For example, the revelation that FN-2187 is black opens up all sorts of intriguing potential backstory for the First Order's Stormtrooper army. Most of the imagery associated with the First Order is inspired by Nazi Germany: The salutes, the uniforms, enormous rallies under giant red-and-black banners, the embrace of genocidal "Final Solutions," the term "stormtrooper" itself.
That's nothing new. In popular culture, the Nazi aesthetic has long served as the signpost of ultimate evil, so much so that the Internet is littered with essays decrying this cinematic reductio ad Hitlerum cliche.
But unlike prior generations of Imperial soldiers, the First Order's Stormtroopers aren't clones. FN-2187 and his fellow legionnaires are forced conscripts, abducted as young children from their home planets. The fact that the First Order's overseers are depicted as white humans, while the only Stormtrooper whose face we've seen is an abducted and enslaved black man, provides an opening. It raises a whole host of unsettling and fascinating new questions about what the First Order wants, and how it works, that future episodes will have a chance to answer.
All of this adds specificity and gravity to the arousal of FN-2187's conscience, and his eventual emergence as Finn, our hero. Yet his quest for freedom and thirst for redemption remain unquestionably universal. They span not just galaxies, but time itself. And, of course, we shouldn't discount Boyega's performance: It's brilliantly deft, fresh and fun to watch — arguably the film's most nuanced and human turn.
That's what diverse characters, performers and creators can bring to the page, the stage and the screen. Having a wider and deeper pool of options makes it more likely that you'll discover breakthrough talent like Star Wars' Boyega, who's not only a fabulous actor, but also wields the power to transform any story he touches in fresh, exhilarating ways.
There's also evidence that diverse storytellers can perform a sort of Jedi mind trick on us, the audience, helping over time to flush out the toxic abscesses of racial fear, hate and scorn that continue to plague America.
Take a recent study of 2,000 people who watched the Web comedy series Halal in the Family, a sitcom parody featuring The Daily Show's Aasif Mandvi as the patriarch of a Muslim-American family. The study, which was commissioned by the creators of the show and conducted by researchers from Seton Hall, the University of Washington and New York University, found that after watching the show, viewers had more favorable associations toward Muslim Americans, and less unconscious bias against them.
That's not the only research showing that diversity in pop culture has real-world impact. MIT professor Edward Schiappa found that after watching shows with queer protagonists — Will & Grace, Six Feet Under and Queer Eye for the Straight Guy — subjects were more likely to disagree with anti-gay statements and to see queer individuals more positively.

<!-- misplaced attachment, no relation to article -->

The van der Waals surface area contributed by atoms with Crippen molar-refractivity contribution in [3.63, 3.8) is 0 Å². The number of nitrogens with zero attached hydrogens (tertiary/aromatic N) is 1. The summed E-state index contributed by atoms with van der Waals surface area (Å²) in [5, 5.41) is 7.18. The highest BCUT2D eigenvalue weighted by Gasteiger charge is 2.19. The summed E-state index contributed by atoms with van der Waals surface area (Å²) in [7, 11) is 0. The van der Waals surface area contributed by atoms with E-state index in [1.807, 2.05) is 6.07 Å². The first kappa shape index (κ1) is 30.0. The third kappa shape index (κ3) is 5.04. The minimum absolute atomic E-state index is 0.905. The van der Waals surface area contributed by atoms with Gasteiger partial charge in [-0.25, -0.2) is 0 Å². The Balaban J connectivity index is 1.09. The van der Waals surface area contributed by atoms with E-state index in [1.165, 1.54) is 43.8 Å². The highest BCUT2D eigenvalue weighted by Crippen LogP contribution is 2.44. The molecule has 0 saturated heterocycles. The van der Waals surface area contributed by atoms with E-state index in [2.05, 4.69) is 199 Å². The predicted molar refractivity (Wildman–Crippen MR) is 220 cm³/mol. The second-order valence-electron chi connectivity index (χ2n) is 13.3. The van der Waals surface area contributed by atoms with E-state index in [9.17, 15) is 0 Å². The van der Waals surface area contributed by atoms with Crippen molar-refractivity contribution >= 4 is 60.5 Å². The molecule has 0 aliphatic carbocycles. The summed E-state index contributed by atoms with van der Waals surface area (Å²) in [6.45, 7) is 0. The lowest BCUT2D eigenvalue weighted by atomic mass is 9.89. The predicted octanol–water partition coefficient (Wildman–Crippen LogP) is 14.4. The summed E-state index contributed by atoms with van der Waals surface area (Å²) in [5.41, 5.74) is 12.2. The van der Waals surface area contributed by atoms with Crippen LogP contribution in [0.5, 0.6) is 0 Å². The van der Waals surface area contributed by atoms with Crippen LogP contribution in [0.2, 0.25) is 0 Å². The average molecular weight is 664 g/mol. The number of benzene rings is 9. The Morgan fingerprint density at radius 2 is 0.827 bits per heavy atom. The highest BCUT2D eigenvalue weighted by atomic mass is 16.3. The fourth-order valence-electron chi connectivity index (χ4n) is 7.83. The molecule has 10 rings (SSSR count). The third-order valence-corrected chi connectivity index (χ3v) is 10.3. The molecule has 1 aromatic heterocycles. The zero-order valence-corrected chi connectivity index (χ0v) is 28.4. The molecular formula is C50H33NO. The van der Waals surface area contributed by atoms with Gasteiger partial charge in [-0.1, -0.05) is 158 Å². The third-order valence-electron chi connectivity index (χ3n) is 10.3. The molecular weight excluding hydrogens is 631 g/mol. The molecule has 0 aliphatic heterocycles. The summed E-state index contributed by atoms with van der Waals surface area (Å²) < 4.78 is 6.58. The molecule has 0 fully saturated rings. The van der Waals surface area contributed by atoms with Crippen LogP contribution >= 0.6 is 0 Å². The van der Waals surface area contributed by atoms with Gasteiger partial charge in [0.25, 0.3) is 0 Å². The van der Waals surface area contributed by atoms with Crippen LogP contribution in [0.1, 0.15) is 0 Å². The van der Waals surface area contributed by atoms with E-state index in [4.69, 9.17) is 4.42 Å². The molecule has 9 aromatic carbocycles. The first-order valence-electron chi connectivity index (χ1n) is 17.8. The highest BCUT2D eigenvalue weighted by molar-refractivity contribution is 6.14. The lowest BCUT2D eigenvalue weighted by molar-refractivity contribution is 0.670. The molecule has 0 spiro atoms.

There's a good chance that your actual social network doesn't include people from a wide variety of backgrounds. Surprisingly, even in an era of global digital connectivity, 91 percent of the average white American's friends are white. But on-screen protagonists can serve as something like friend proxies, providing what researchers call "parasocial relationships" that help to (literally) color one's perspective on reality.
When we see characters whom we perceive as "different" getting to do all the things human beings do in real life — kick butt in their careers, goof around with their kids — or go beyond, reaching for the stars and bending the universe to their will, it changes how we look at "different" people in the real world.
"At this point, it's a pretty unequivocal finding that TV can affect how people feel and think about others," Schiappa told Code Switch last year. "When you're exposed to a wide variety of people in a certain minority group," he said, "your ideas about that group get more complicated."
The bottom line is that enriching pop culture with heroes of all colors, cultures, genders and identities doesn't just make stories better — it may have the power to ultimately make us better as well.
"A black Stormtrooper, or a female Jedi, or even a suburban Muslim dad at first confound us, and then become unremarkable," says Mik Moore, one of the creators of Halal in the Family. "They provide evidence of what's possible."
A long, long time ago, in a galaxy far, far away, it might have made sense to imagine that heroes had to look a certain way. That era is gone forever. There has been an awakening — and it's time for the Force to come to balance.
Jeff Yang is a columnist for the Wall Street Journal Online and a regular contributor to CNN, NPR and Quartz, but is best-known as Hudson Yang's (Fresh Off the Boat) father.